Welcoming refugees is part of the Australian story

Think of refugees or asylum seekers at the moment and the last words you would have heard were likely to be mouthed by political representatives in their daily sniping over “border control” policies.

But behind the political point-scoring is a success story that was worth celebrating during Refugee Week this week.

Since Federation, Australia has successfully resettled more than 750,000, an impressive achievement for a nation of just under 23 million people.

Humanitarian arrivals have been a critical part of the Australian story since post-war refugees helped build the Snowy Hydro Scheme. Refugees continue to make their contribution in ways we Australians hold dear – on a football field, in business, in comedy, the arts and on the international stage.

Refugees embody the entrepreneurial spirit we admire. Some, like Frank Lowy, translated a survival instinct into business success, arriving in Australia in 1952 with little English to become Australia’s richest man. Sir Gustav Nossal arrived in Australia as a refugee and established a distinguished medical scientist and immunologist. The A-League and AFL boast players of refugee background.

Why does it work? Because when it comes to resettling refugees, Australia punches above its weight by providing the most comprehensive and sophisticated systems of support for resettled refugees anywhere in the world.


Humanitarian Settlement Services (HSS) provides intensive settlement support to newly-arrived humanitarian clients on arrival and throughout their initial settlement period.

These services help new arrivals become active participants in our communities as soon as possible through intensive support during the initial settlement period.

This includes intensive English tuition, learning how to open a bank account, how to enrol children in school, how to use public transport, applying for a driver’s licence as well as cultural orientation about societal norms and behaviour.

On Saturday, we launched Refugee Week in Sydney with a speech by a young woman who is testament to the success of Australia’s refugee resettlement policies. Nooria Wazefadost arrived with her family in Australia in 2000 as a 14-year-old. As members of the Hazara people from Afghanistan, the family was forced to flee civil war, persecution and ethnic cleansing. Seeking hope and safety, the family endured 10 days on a small wooden boat, arriving in Australia where they were detained at the Curtin Immigration Detention Centre. In 2004, after three months in detention and three years living on temporary protection visas, Nooria and her family were granted permanent visas. Nooria achieved her burning desire to attended school, enrolling at Holroyd High School in Western Sydney. With intensive English support, Nooria finished her schooling and is now studying accounting at university, while holding down a job as a teacher’s aide and community liaison officer.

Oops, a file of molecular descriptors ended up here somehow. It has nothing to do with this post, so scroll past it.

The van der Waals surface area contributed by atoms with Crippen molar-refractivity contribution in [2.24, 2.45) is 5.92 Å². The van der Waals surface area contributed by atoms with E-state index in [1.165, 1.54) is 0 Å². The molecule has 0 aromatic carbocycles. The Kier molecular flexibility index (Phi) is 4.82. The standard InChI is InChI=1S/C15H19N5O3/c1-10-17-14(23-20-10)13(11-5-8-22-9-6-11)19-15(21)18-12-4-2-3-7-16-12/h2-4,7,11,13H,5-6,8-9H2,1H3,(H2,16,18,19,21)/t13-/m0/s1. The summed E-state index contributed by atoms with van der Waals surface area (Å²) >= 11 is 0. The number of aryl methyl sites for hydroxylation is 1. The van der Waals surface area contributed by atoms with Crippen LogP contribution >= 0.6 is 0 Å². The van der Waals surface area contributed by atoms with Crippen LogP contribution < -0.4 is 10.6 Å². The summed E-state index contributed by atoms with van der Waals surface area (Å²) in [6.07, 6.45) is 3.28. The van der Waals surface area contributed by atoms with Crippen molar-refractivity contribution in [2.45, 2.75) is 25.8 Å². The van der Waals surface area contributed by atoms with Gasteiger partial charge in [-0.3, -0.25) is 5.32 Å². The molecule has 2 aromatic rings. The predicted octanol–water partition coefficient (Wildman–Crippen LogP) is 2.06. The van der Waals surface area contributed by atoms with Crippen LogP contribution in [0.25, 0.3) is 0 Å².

Take Brad Chilcott, a Pentecostal pastor in Adelaide, who last year saw the need for a non-political response to the never-ending political debate about asylum.

He formed Welcome to Australia, a community initiative which engages Australians in cultivating a culture of welcome in our country. Brad believes there are thousands of Australians who don’t care much for politics and don’t know much about immigration policy but do know that they care about people. His organisation promotes parties and local gatherings of welcome for new arrivals, which culminates this Saturday in capital cities with Walk Together.

Tomorrow, Welcome to Australia is inviting everyone to “Walk Together” in recognition that although we’ve all arrived here via different pathways we share a common journey and that we are all part of the modern success story that is Australia.

Refugee Week is a diverse commemoration and celebration of many things associated with the lives of refugees, asylum seekers and community supporters like Welcome to Australia. But perhaps more than anything else it is a celebration of the great resilience of human beings, of how from so many appalling situations people who have been persecuted can rebuild and inspire – people Australia can be proud of.

For information about Refugee Week visit

Paul Power has been Chief Executive Officer of the Refugee Council of Australia (RCOA), the national umbrella body for 150 agencies working with refugees and asylum seekers, since 2006.